What is a Contingency Fee?

When you initially speak with a disability attorney or advocate, it’s common to sign a contingency fee agreement that gives the Social Security Administration (SSA) permission to allocate a portion of your awarded fees to your attorney to help cover the cost of their services. If your claim is approved, the SSA will go over the details of the agreement to make sure it follows all fee agreement guidelines and ensure that your legal counsel receives the payment they are entitled too. There is no additional work that you need to complete on your end, eliminating the need for bank transfers or writing a check.

For those who are unable to pay up-front fees to a lawyer or advocate, this is a great opportunity to get the help you need to follow the SSA’s strict guidelines. When a fee agreement is made on a contingency basis, you can rest easy knowing that your disability attorney will not be paid unless you win your claim.

How Much is the Social Security Disability Attorney’s Fee?

When you enter into a written agreement with a disability attorney, it states that if you win your claim, the fee amount they are entitled to is capped at 25% of your past-due benefits. While this may seem like a large sum, the maximum fee that your disability lawyer can be awarded is also limited to $6,000. Additionally, if your claim must be appealed at a federal level, your lawyer may be entitled to additional fees. However, most Social Security disability claims end at the Social Security hearing stage.

Another important factor to keep in mind when it comes to contingency fees is the fact that your attorney is only paid if you are awarded past-due benefits. If no past-due or “backpay” benefits are awarded in your claim, your attorney will not be paid a fee for their services. However, if this situation arises, your disability attorney can submit a fee petition to the SSA to request a higher fee.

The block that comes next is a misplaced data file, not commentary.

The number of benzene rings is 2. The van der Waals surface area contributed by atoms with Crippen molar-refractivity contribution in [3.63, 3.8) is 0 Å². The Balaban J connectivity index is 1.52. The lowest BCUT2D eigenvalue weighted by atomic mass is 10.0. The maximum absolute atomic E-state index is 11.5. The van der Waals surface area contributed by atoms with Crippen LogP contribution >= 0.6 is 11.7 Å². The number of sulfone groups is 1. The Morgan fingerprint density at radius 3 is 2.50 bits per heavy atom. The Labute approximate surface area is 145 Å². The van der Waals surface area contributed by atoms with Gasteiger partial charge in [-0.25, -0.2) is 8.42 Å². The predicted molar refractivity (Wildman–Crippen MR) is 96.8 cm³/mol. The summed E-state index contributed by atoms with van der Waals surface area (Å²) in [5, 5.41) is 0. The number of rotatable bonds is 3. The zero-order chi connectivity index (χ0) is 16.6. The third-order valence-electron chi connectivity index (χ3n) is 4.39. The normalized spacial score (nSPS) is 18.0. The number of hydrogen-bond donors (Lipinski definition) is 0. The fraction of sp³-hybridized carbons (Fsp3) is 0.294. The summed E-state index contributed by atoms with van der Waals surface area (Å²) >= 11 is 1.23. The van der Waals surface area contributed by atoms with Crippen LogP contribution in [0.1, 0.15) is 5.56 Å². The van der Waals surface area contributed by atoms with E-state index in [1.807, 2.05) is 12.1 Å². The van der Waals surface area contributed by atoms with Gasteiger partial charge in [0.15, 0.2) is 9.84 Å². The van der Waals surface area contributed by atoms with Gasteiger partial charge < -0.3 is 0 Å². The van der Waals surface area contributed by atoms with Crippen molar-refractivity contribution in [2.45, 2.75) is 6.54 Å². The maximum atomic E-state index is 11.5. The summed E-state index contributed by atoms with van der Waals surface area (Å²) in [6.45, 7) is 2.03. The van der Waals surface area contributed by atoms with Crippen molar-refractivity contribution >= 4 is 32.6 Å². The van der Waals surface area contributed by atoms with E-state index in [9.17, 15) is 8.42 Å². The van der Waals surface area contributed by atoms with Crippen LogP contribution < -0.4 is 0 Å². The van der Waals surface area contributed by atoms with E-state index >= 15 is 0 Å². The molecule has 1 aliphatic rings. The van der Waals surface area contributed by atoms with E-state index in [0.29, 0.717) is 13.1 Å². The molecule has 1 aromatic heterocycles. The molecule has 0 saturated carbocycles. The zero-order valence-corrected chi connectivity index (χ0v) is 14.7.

Additional Costs

Throughout the course of the Social Security disability claims process, you may be required to present the SSA with lots of different paperwork to help support your claim. The SSA may request that you provide them with medical, work and school records and undergo new medical or psychological testing. These costs are typically paid outside of a contingency fee and are the responsibility of the client. As you consider hiring a disability lawyer, you must ask whether you may be charged any other additional fees out-of-pocket before agreeing to work together.

Should I Hire a Disability Attorney?

Because there is little to no risk of paying out-of-pocket for a disability attorney fees, it is often in the best interest of the claimant to hire a Social Security disability attorney. The Social Security disability claims process can be grueling, especially if your claim is denied right away. It can be difficult to pick yourself back up and file an appeal without proper legal guidance and an advocate by your side. However, when you hire a disability attorney who works with clients on a contingency basis, you can enjoy peace of mind in knowing that they will do everything in their power to ensure that you are awarded all of the benefits you’re entitled to.

Once you are awarded your benefits, the SSA will do all of the work necessary to determine your backpay amount and pay your attorney fees before awarding your first disability check. The maximum amount that will be subtracted from your benefits is just 25% of your backpay or a maximum of $6,000. There’s no negotiating over fees and you’ll never have to worry about doing the math either.

Contact Joel Thrift Law Today

There’s no reason that you need to fight for your disability benefits on your own. Are you interested in learning more about the many benefits of working with an attorney on your Social Security disability claim? At Joel Thrift Law, we have the knowledge and experience necessary to guide you through the Social Security disability claims process. Got a question? Give us a call today at (678) 296-7952 or contact us today for more information and be sure to schedule an initial consultation.